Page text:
Dartmouth Researchers Use 3D Printing to Create Super-Strong 4D Material

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Rotaxanes sounds to me like the latest health craze, as in “This superfood is packed with rotaxanes that will give you beautiful skin/help you lose weight/allow you to live until age 200 with the look of a 20-year-old.” In reality, they’re even better, at least in my opinion – rotaxanes are dumbbell-shaped molecules that are capable of converting input energy in the form of light, heat, or altered pH into molecular movements – in other words, they move in response to an external stimulus. They’re also known as nanomachines.

Dr. Chenfeng Ke and his lab at Dartmouth College have used rotaxanes to design a super-strong smart material. By 3D printing the nanoscale molecules, they were able to create a macro-scale polymer lattice cube capable of lifting 15 times its own weight – the equivalent of a human lifting a car.

Dr. Chenfeng Ke

“Our design is based on a well-investigated family of molecules called polyrotaxanes,” Dr. Ke explains. “These have multiple rings on a molecular axle. In our new material, the ring is a cyclic sugar and the axle is a polymer. If we provide an external stimulus – like adding water – these rings randomly shuttling back and forth can instead stick to each other and form a tubular array. When that happens, it changes the stiffness of the molecule. It’s like when beads are threaded onto a string; many beads slid together make the string much stronger, like a rod.”

The goal of Dr. Ke and his team was to build a polymer from billions of the molecules bonded together with water. The problem of getting rotaxanes to perform work, he says, is that when the nanomachines are randomly oriented, their ring motions cancel each other out, leaving them useless at the macro scale. 3D printing them, however, allowed the researchers to control their motions.

“It was integrating the 3-D printing technique that allowed us to transform the random shuttling motions of nano-sized rings into smart materials that perform work at macroscopic scale,” Dr. Ke continues. “Getting the molecules all lined up in the right orientation is a way to amplify their motions. When we add water, the rings of the polyrotaxanes stick together via hydrogen bonds. The tubular arrays then stack together in a more ordered manner.”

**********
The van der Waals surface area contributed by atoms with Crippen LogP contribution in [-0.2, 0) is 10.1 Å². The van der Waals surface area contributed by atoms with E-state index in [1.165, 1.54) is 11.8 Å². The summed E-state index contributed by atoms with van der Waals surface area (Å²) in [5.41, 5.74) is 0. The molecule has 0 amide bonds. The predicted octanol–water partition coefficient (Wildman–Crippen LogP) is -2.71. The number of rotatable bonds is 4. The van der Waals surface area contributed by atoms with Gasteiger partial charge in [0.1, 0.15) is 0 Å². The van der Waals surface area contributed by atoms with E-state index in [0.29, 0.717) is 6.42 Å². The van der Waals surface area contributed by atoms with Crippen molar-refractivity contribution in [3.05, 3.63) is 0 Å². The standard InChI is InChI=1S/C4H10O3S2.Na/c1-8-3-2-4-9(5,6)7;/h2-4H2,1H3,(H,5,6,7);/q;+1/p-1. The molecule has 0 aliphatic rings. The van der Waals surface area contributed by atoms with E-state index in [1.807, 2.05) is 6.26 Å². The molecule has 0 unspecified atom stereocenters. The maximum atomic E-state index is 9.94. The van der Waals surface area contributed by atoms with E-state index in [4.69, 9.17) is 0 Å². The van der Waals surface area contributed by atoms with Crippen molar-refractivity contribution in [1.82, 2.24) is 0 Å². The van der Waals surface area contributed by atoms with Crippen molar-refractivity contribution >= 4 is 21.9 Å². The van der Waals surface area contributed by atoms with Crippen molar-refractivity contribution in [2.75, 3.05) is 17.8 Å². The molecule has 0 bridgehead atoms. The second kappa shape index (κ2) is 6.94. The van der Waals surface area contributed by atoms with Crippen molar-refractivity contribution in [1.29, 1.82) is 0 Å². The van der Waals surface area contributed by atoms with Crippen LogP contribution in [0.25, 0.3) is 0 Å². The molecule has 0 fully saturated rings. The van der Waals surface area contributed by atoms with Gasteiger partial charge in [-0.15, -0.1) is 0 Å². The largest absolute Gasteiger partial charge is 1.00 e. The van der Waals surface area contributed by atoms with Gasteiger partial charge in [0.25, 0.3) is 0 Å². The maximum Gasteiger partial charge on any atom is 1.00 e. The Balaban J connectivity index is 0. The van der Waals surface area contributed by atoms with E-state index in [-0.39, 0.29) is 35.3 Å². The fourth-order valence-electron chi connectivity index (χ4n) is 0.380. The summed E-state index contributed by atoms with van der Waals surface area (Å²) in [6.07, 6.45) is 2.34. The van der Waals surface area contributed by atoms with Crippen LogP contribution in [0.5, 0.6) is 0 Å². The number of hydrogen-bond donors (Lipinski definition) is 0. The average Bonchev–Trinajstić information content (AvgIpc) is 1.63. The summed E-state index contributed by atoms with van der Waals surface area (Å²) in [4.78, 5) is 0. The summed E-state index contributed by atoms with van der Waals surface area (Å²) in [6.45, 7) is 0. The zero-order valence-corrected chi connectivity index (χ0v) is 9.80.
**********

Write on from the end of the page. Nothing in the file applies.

“It’s much easier to get the molecules coordinated while they’re in this configuration as opposed to when the rings are all freely moving along the axle. We were able to successfully print lattice-like 3-D structures with the rings locked into position in this way. Now the molecules aren’t just randomly positioned within the material.”

Once the structures were printed out, Dr. Ke’s team cured them and set them to work. The hollow lattice structure of the cube they printed made it easier to deform and reform. Using a solvent as a catalyst, the team was able to get the threaded ring structure of the molecules to switch between random shuttling to stationary and back again. In layman’s terms, by adding and removing a solvent, they were able to get the cube to expand, lifting an object along with it, and then return to its original shape.

The 3D printed cube lifted a small coin by 1.6 millimeters, which, as Dr. Ke comments, may sound small, but is a big step forward in getting nanomachines to do work at the macro scale.

“We hope this advance will enable scientists to further develop smart materials and devices,” he concludes. “For example, by adding contraction and twisting to the rising motion, molecular machines could be used as soft robots performing complicated tasks similar to what a human hand can do.”

The experiment was based on the Nobel Prize-winning research performed by Jean-Pierre Sauvage, Sir J. Fraser Stoddart, and Bernard L. Feringa. The Ke Lab’s full study was documented in a paper entitled “Ring Shuttling Controls Macroscopic Motion in a Three-Dimensional Printed Polyrotaxane Monolith,” which you can access here. Additional authors include Qianming Lin and Dr. Xisen Hou. You can see some time-lapse video of the experiment below:

Discuss in the Dartmouth forum at 3DPB.com.

[Source: The Conversation]

 

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